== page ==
Salida’s FIBArk whitewater festivals innovates

Salida's FIBArk boat races remain among the nation's largest and most admired. Photo/Allen Best

Salida’s FIBArk boat races remain among the nation’s largest and most admired. Photo/Allen Best

FIBArk innovates, Arkansas River modified, and Salida transitions

SALIDA, Colo. – FIBArk, which calls itself America’s oldest and boldest whitewater festival, was held in mid-June in the central-Colorado river town of Salida. The festival name consists of the acronym, first in boating, as well as the short-hand name for the river: the Arkansas.

It was launched in 1949 as a contest to see who among the 23 entrants could boat the runoff-swollen Arkansas from Salida through the frothy, sharp-edged Royal Gorge. Just two entrants, both from Switzerland, completed the 50-mile journey.

Since then, much has changed. FIBArk has grown to include 10 different river events, including one to test the retrieving abilities of dogs in water. There are also land events, including a parade.  It calls itself America’s  oldest and boldest whitewater festival.

Equipment and skills have changed. In 2004, a Salida boater named Brad Goettemoeller explained the changes in kayaks and competition for Colorado Central Magazine. Despite increasing competition from other whitewater festivals, he noted, FIBArk at that time was still rated No. 2 among the nation’s boating festivals by Kayak Magazine.

Just a guess: stand-up surfers didn't exist when FIBArk began in 1948. Another guess: this wave didn't exist either. Photo/Allen Best

Stand-up surfers probably play in the waters of the Arkansas River when FIBArk began in 1949. Another guess: this wave didn’t exist either. Photo/Allen Best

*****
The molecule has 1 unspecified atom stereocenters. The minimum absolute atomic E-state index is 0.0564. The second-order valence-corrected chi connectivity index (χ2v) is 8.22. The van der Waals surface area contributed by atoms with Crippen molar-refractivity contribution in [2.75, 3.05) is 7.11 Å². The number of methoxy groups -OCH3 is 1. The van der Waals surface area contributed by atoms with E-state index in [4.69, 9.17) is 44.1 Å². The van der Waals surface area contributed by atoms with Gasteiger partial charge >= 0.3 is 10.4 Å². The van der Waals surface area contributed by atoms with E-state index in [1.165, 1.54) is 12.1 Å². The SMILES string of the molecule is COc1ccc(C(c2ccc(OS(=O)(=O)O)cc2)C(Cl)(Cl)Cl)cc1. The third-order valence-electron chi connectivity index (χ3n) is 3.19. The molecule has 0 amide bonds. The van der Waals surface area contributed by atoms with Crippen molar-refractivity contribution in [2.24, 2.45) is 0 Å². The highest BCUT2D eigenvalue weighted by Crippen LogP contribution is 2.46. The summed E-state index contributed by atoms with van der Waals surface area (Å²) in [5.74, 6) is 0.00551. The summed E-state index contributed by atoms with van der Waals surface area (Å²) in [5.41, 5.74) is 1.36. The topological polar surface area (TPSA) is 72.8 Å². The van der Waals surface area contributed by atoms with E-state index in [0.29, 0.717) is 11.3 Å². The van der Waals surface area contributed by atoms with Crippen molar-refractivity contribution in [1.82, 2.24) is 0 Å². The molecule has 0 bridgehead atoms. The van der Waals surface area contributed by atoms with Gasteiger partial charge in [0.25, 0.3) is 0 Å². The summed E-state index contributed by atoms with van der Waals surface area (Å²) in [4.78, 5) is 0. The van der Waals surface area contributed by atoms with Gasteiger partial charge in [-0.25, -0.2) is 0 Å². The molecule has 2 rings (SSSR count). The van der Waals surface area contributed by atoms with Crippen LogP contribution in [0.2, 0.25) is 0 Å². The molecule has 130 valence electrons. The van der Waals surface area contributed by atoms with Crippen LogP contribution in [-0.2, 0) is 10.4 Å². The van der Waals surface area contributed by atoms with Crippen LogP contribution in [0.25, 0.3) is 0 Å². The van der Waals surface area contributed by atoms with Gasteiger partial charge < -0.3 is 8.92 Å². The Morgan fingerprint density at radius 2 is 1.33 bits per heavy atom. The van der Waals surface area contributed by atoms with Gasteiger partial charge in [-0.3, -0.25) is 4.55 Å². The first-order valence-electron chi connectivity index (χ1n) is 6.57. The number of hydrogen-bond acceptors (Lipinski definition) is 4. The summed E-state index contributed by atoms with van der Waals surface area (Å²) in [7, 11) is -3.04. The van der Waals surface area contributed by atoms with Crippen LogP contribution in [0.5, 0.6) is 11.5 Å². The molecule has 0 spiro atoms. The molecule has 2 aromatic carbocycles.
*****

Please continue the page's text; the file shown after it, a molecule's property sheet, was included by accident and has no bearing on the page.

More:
The river has changed, too. It has more water, courtesy of diversions from the Aspen area delivered via tunnels from under the Continental Divide.

The bed of the river has also been altered. In 1966, a bulldozer pushed boulders around to create a more difficult slalom course. In 1988, more tinkering yielded a kayak playhole near downtown Salida. There is also a standing wave used to much merriment by stand-up surfers and stand-up paddleboarders.

Small and cute in Salida.

Small and cute in Salida.

A railroad town, streets were predicated not on an east-west grid, but instead a perpendicular layout from the depot. The depot is gone now, and trains stopped running over the transcontinental route through Salida, Leadville, and Avon in 1997.

Instead, like so many of the old mining towns of the Rockies, Salida is a place for Tevas, GoPro, and Patagonia. You might be able to buy steel-toed work boots at the Wal-Mart, but don’t count on it. This is no longer a blue-collar town. If you like organic food, it’s a good place to be.

 

Boaters want a wave

in Columbia River

REVELSTOKE, Alberta – A group of whitewater enthusiasts hopes to build a wave park in the Columbia River as it passes through Revelstoke.

“Whether they’re stand-up surfers, stand-up paddleboarders, or whitewater kayakers, they all want the same thing,” said Brendan Ginter, president of the Revelstoke Community Wave Park Society. “They all want a big wave they can surf on that’s predictable, and they don’t have to go in the ocean to do so.”

The Revelstoke Times Review explains that the enthusiasts hope to modify the river bottom with rocks, concrete, or other hard surfaces in a way to create a standing wave.

“There are hundreds of these things throughout the world, now,” said Ginter. “People started making modifications to rivers, or doing man-made rivers for kayaking purposes, in the ‘60s, mostly for slalom kayaking.”

He sees the need for three permits and $500,000 to get the job done. He hopes to secure both within a year.

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About Allen Best

Allen Best is a Colorado-based journalist. He publishes a subscription-based e-zine called Mountain Town News, portions of which are published on the website of the same name, and also writes for a variety of newspapers and magazines.
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